The parents of a 14-year-old boy are warning others about a rare illness that started out seeming like the simple flu and turned into a nightmare.
After going to the doctor twice earlier this summer for prolonged influenza, Mathias Uribe landed in the emergency room on June 30 after his “heart stopped,” his parents said in a GoFundMe campaign.
He was reportedly diagnosed with pneumonia and Streptococcal toxic shock syndrome (STSS), which is defined by the U.S. Centers for Disease Control and Prevention “as an infection with Streptococcus pyogenes accompanied by sudden onset of shock, organ failure, and frequently death.”
Uribe was eventually admitted to the ICU at Monroe Carrel Jr. Children’s Hospital at Vanderbilt in Nashville. He was taken off life support by mid July, but by early August, his doctors and parents had to make the tough decision to amputate his hands and feet due to poor blood flow.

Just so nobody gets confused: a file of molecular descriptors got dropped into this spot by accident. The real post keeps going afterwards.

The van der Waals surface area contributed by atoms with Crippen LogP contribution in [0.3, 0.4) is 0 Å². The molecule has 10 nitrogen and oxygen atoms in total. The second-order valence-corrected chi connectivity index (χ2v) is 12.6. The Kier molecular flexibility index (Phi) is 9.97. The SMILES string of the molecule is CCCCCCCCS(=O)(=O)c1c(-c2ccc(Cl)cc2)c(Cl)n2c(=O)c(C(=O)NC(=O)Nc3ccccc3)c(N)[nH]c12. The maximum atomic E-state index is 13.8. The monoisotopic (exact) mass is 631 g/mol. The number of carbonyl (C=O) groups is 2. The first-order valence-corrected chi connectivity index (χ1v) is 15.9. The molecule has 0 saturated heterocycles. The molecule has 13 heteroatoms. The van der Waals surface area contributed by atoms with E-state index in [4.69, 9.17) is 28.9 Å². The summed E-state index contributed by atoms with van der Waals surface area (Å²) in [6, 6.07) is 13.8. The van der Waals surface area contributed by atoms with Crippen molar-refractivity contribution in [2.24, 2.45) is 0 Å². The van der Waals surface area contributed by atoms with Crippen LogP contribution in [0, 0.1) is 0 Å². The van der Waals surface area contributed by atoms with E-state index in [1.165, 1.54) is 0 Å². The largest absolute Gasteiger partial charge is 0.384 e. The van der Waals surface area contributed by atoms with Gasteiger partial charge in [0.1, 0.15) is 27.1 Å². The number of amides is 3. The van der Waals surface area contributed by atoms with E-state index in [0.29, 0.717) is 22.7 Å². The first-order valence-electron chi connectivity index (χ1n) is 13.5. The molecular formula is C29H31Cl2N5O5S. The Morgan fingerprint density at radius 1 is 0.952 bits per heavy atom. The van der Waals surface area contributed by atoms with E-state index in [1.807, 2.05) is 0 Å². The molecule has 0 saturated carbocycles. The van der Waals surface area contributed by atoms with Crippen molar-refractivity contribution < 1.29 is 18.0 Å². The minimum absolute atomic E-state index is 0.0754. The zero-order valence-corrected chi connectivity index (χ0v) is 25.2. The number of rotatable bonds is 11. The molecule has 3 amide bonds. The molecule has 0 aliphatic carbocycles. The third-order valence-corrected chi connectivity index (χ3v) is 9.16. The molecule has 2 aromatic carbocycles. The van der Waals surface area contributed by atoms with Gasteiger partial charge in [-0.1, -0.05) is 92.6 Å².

“It is extremely hard for us to explain the ups and downs we have felt in the last few weeks. Our brilliant, 14-year-old son is a fighter,” his family said in the GoFundMe. “Our son has always been a happy, tender, loving boy, who touches the heart of everyone around him. At school, he has always excelled, and his teachers always have nothing but praise for his work ethic and eagerness to learn and go above and beyond both inside and outside the classroom.”
Uribe’s doctor told WSMV4 in Nashville that there was nothing the teen’s parents could have done differently.
“Sometimes, when you get the flu, it does set you up for a bacterial infection. But even then, most kids don’t get nearly as sick as Mathias did,” Dr. Katie Boyle told the news outlet.
While still extremely uncommon, a letter to the editor in the Pediatric Infectious Disease Journal noted clinicians should be aware of reported cases of STSS increasing in Europe and the U.S. last year, especially in children who have influenza infections.
“We are in awe of his unwavering spirit and determination, which will undoubtedly guide him through the challenges that lie ahead,” Uribe’s family said.
The GoFundMe has been set up to help with the boy’s medical expenses and prosthetics.